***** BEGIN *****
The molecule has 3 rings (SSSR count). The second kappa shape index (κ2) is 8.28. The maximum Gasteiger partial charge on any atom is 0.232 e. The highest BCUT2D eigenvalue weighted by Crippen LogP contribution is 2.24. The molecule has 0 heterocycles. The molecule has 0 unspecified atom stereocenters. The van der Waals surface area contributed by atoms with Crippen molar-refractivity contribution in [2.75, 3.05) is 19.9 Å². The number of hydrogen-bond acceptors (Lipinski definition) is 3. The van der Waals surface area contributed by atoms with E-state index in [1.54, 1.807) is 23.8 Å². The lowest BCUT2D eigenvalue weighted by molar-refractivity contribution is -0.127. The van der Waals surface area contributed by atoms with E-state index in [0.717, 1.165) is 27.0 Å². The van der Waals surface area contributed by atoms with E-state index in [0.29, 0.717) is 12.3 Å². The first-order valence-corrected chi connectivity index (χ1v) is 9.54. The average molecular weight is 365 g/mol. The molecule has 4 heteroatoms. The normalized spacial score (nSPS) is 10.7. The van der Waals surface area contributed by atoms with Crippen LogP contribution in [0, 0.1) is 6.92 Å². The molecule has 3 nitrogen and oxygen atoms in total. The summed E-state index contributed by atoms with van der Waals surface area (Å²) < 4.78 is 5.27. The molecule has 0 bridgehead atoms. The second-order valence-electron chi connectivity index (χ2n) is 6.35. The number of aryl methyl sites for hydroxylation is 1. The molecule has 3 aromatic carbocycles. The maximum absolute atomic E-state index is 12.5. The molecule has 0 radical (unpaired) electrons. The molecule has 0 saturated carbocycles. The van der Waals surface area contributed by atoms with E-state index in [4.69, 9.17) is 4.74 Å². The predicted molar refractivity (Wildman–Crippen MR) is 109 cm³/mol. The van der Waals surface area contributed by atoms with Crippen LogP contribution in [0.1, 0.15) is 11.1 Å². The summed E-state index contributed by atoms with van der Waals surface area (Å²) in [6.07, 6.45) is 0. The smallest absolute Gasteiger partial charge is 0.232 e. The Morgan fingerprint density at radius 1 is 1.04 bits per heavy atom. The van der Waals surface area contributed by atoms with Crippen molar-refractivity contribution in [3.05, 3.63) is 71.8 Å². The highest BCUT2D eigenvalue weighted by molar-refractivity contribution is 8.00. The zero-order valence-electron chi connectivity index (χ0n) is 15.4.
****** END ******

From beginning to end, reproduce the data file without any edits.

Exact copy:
The molecule has 3 rings (SSSR count). The second kappa shape index (κ2) is 8.28. The maximum Gasteiger partial charge on any atom is 0.232 e. The highest BCUT2D eigenvalue weighted by Crippen LogP contribution is 2.24. The molecule has 0 heterocycles. The molecule has 0 unspecified atom stereocenters. The van der Waals surface area contributed by atoms with Crippen molar-refractivity contribution in [2.75, 3.05) is 19.9 Å². The number of hydrogen-bond acceptors (Lipinski definition) is 3. The van der Waals surface area contributed by atoms with E-state index in [1.54, 1.807) is 23.8 Å². The lowest BCUT2D eigenvalue weighted by molar-refractivity contribution is -0.127. The van der Waals surface area contributed by atoms with E-state index in [0.717, 1.165) is 27.0 Å². The van der Waals surface area contributed by atoms with E-state index in [0.29, 0.717) is 12.3 Å². The first-order valence-corrected chi connectivity index (χ1v) is 9.54. The average molecular weight is 365 g/mol. The molecule has 4 heteroatoms. The normalized spacial score (nSPS) is 10.7. The van der Waals surface area contributed by atoms with Crippen LogP contribution in [0, 0.1) is 6.92 Å². The molecule has 3 nitrogen and oxygen atoms in total. The summed E-state index contributed by atoms with van der Waals surface area (Å²) < 4.78 is 5.27. The molecule has 0 bridgehead atoms. The second-order valence-electron chi connectivity index (χ2n) is 6.35. The number of aryl methyl sites for hydroxylation is 1. The molecule has 3 aromatic carbocycles. The maximum absolute atomic E-state index is 12.5. The molecule has 0 radical (unpaired) electrons. The molecule has 0 saturated carbocycles. The van der Waals surface area contributed by atoms with E-state index in [4.69, 9.17) is 4.74 Å². The predicted molar refractivity (Wildman–Crippen MR) is 109 cm³/mol. The van der Waals surface area contributed by atoms with Crippen LogP contribution in [0.1, 0.15) is 11.1 Å². The summed E-state index contributed by atoms with van der Waals surface area (Å²) in [6.07, 6.45) is 0. The smallest absolute Gasteiger partial charge is 0.232 e. The Morgan fingerprint density at radius 1 is 1.04 bits per heavy atom. The van der Waals surface area contributed by atoms with Crippen molar-refractivity contribution in [3.05, 3.63) is 71.8 Å². The highest BCUT2D eigenvalue weighted by molar-refractivity contribution is 8.00. The zero-order valence-electron chi connectivity index (χ0n) is 15.4.